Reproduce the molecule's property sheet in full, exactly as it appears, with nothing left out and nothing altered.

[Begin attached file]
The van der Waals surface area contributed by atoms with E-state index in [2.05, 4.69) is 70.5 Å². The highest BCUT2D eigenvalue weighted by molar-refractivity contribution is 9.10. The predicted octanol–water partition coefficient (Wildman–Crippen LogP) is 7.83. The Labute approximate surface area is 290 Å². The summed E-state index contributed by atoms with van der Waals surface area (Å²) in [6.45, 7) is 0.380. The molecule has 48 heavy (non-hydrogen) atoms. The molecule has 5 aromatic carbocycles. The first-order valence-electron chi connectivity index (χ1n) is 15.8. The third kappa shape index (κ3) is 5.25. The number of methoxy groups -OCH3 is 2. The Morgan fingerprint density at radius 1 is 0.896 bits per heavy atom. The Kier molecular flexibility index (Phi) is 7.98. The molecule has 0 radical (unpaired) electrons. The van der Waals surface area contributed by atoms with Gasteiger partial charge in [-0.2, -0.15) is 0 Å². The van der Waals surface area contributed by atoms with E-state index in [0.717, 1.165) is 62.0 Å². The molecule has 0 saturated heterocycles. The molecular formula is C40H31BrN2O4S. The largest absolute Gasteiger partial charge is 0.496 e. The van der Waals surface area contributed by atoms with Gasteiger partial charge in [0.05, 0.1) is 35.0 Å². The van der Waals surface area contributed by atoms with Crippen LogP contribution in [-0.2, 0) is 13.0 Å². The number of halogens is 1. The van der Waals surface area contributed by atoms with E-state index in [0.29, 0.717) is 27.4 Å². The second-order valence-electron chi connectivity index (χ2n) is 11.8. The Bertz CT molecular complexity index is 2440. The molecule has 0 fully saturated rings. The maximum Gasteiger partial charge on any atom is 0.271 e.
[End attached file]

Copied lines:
The van der Waals surface area contributed by atoms with E-state index in [2.05, 4.69) is 70.5 Å². The highest BCUT2D eigenvalue weighted by molar-refractivity contribution is 9.10. The predicted octanol–water partition coefficient (Wildman–Crippen LogP) is 7.83. The Labute approximate surface area is 290 Å². The summed E-state index contributed by atoms with van der Waals surface area (Å²) in [6.45, 7) is 0.380. The molecule has 48 heavy (non-hydrogen) atoms. The molecule has 5 aromatic carbocycles. The first-order valence-electron chi connectivity index (χ1n) is 15.8. The third kappa shape index (κ3) is 5.25. The number of methoxy groups -OCH3 is 2. The Morgan fingerprint density at radius 1 is 0.896 bits per heavy atom. The Kier molecular flexibility index (Phi) is 7.98. The molecule has 0 radical (unpaired) electrons. The van der Waals surface area contributed by atoms with Gasteiger partial charge in [-0.2, -0.15) is 0 Å². The van der Waals surface area contributed by atoms with E-state index in [0.717, 1.165) is 62.0 Å². The molecule has 0 saturated heterocycles. The molecular formula is C40H31BrN2O4S. The largest absolute Gasteiger partial charge is 0.496 e. The van der Waals surface area contributed by atoms with Gasteiger partial charge in [0.05, 0.1) is 35.0 Å². The van der Waals surface area contributed by atoms with Crippen LogP contribution in [-0.2, 0) is 13.0 Å². The number of halogens is 1. The van der Waals surface area contributed by atoms with E-state index in [0.29, 0.717) is 27.4 Å². The second-order valence-electron chi connectivity index (χ2n) is 11.8. The Bertz CT molecular complexity index is 2440. The molecule has 0 fully saturated rings. The maximum Gasteiger partial charge on any atom is 0.271 e.